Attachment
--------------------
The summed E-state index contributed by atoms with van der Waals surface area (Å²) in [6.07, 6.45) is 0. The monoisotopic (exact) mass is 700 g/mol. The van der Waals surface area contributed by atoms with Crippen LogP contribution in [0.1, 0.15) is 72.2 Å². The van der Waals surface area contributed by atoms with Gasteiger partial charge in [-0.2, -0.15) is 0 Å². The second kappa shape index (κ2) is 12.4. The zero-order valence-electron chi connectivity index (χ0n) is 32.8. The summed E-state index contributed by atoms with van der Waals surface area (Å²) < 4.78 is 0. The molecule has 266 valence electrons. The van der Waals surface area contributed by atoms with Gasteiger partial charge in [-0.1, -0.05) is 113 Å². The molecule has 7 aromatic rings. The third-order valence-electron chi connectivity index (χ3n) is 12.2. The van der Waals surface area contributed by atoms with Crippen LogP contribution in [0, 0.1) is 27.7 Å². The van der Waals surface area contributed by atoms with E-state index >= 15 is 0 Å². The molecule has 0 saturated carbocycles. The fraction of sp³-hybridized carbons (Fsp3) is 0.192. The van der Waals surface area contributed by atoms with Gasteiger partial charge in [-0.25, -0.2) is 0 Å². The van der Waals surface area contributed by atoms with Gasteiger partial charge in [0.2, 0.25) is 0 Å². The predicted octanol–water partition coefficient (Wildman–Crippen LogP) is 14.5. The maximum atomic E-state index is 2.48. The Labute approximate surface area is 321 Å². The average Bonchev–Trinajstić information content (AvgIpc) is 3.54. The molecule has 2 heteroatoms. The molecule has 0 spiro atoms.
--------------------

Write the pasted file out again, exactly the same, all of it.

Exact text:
The summed E-state index contributed by atoms with van der Waals surface area (Å²) in [6.07, 6.45) is 0. The monoisotopic (exact) mass is 700 g/mol. The van der Waals surface area contributed by atoms with Crippen LogP contribution in [0.1, 0.15) is 72.2 Å². The van der Waals surface area contributed by atoms with Gasteiger partial charge in [-0.2, -0.15) is 0 Å². The second kappa shape index (κ2) is 12.4. The zero-order valence-electron chi connectivity index (χ0n) is 32.8. The summed E-state index contributed by atoms with van der Waals surface area (Å²) < 4.78 is 0. The molecule has 266 valence electrons. The van der Waals surface area contributed by atoms with Gasteiger partial charge in [-0.1, -0.05) is 113 Å². The molecule has 7 aromatic rings. The third-order valence-electron chi connectivity index (χ3n) is 12.2. The van der Waals surface area contributed by atoms with Crippen LogP contribution in [0, 0.1) is 27.7 Å². The van der Waals surface area contributed by atoms with E-state index >= 15 is 0 Å². The molecule has 0 saturated carbocycles. The fraction of sp³-hybridized carbons (Fsp3) is 0.192. The van der Waals surface area contributed by atoms with Gasteiger partial charge in [-0.25, -0.2) is 0 Å². The van der Waals surface area contributed by atoms with Gasteiger partial charge in [0.2, 0.25) is 0 Å². The predicted octanol–water partition coefficient (Wildman–Crippen LogP) is 14.5. The maximum atomic E-state index is 2.48. The Labute approximate surface area is 321 Å². The average Bonchev–Trinajstić information content (AvgIpc) is 3.54. The molecule has 2 heteroatoms. The molecule has 0 spiro atoms.